Bucking the Trend
I remember during my first session how much I looked forward to going home when the session adjourned for the year. Recently, the Governor called the General Assembly back to Jefferson City to pass more laws. For those of you less familiar with the legislative calendar, the regular session starts the first week of January and is finished in mid-May. The special session should be only used for emergencies, not political posturing!
Special session are allowed for urgent legislative crises that require action before the session begins next year. Yet, most governors call these to showcase their positions and to provide political theater for lobbyists and political junkies. Any legislation passed during this special session could have been passed during the regular session.
There was nothing immoral or illegal about his calling this session, but we must apply the same measuring stick to all elected officials, regardless of political party affiliation. When I was in the House, our Republican Governor called a special session to pass a crony capitalism bill and the taxpayers have to bear the cost of this.
Most special interest groups are unhappy with legislators they can’t control. Sadly, one of the tools of the political left is to mock, distort and harass the legislator until he learns the lesson to be quiet and sit down. Fortunately, there are a few good people out there who are not intimidated and continue to do the right thing regardless.
Do you have a favorite legislator who has demonstrated a willingness to stand alone? What did he or she do that was truly courageous?
Just for fun: I found an invitation from a joint fundraiser with Mike Moon from five years ago. It was a happy memory.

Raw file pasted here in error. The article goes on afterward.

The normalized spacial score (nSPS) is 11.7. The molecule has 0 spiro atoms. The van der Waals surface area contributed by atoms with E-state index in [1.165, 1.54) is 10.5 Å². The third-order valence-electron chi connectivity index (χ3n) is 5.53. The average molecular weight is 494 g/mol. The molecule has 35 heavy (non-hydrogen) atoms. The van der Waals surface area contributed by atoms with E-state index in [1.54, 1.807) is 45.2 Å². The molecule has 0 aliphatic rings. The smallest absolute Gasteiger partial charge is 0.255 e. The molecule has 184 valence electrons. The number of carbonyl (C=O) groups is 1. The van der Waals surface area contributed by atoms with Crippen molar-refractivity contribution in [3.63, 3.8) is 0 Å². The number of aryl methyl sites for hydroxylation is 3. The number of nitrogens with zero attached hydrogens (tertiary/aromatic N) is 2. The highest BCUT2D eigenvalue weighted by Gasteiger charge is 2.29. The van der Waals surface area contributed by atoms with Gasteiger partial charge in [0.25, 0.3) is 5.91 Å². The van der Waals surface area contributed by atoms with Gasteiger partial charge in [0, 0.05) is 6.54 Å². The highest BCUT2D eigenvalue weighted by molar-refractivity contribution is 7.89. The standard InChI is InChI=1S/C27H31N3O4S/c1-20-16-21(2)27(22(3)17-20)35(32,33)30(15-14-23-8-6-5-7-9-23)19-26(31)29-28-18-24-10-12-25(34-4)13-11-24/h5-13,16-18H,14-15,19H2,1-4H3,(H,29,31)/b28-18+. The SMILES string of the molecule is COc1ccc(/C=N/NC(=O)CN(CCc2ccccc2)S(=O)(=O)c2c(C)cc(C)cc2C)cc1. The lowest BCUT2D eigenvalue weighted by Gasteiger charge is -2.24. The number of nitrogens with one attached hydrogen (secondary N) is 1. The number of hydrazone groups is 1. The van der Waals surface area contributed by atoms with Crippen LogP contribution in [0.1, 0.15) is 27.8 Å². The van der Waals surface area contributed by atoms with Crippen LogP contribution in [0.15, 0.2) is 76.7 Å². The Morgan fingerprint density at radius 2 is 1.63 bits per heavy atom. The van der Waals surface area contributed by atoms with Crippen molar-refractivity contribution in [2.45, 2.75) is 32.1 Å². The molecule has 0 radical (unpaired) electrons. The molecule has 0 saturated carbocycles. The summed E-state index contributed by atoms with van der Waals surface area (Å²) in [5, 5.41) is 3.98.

WHAT YOU CAN DO…
1.) Listen to our show today Here and then write Mike Moon a letter of encouragement. Here is his email address: www.mikemoonformissouri.com We need to encourage the good ones if we expect them to think for themselves and do the right thing.
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A LITTLE BIT OF HUMOR
My favorite legislator: Senator Ed Emery. With or without my input he votes as a true constitutional conservative believing in small government and that government can’t solve every societal problem.
Another government database tracing all schedule II and higher drugs with more restrictions on doctors and pharmacist won’t solve the current opiiod endemic. MO, the only state without such database, is far from the worst in opioid deaths. Ed opposed this legislation because it didn’t solve the problem, but rather cost the state and public increased health cost.
David G. Baugh
You need to have State Rep. Paul Curtman on your show. He is running for the U.S. Senate seat currently held by Claire McKaskill.
A couple years ago, we had the same thing here in Washington. The governor called a special session because he wasn’t getting his way on increased taxes and spending. Ultimately, after dragging on and on and wasting a lot of taxpayer dollars, all but seven of the Republicans agreed to a budget that increased taxes and spending and funded Planned Parenthood.
Special sessions work . . . as a tool for coercing legislators into voting for bad bills.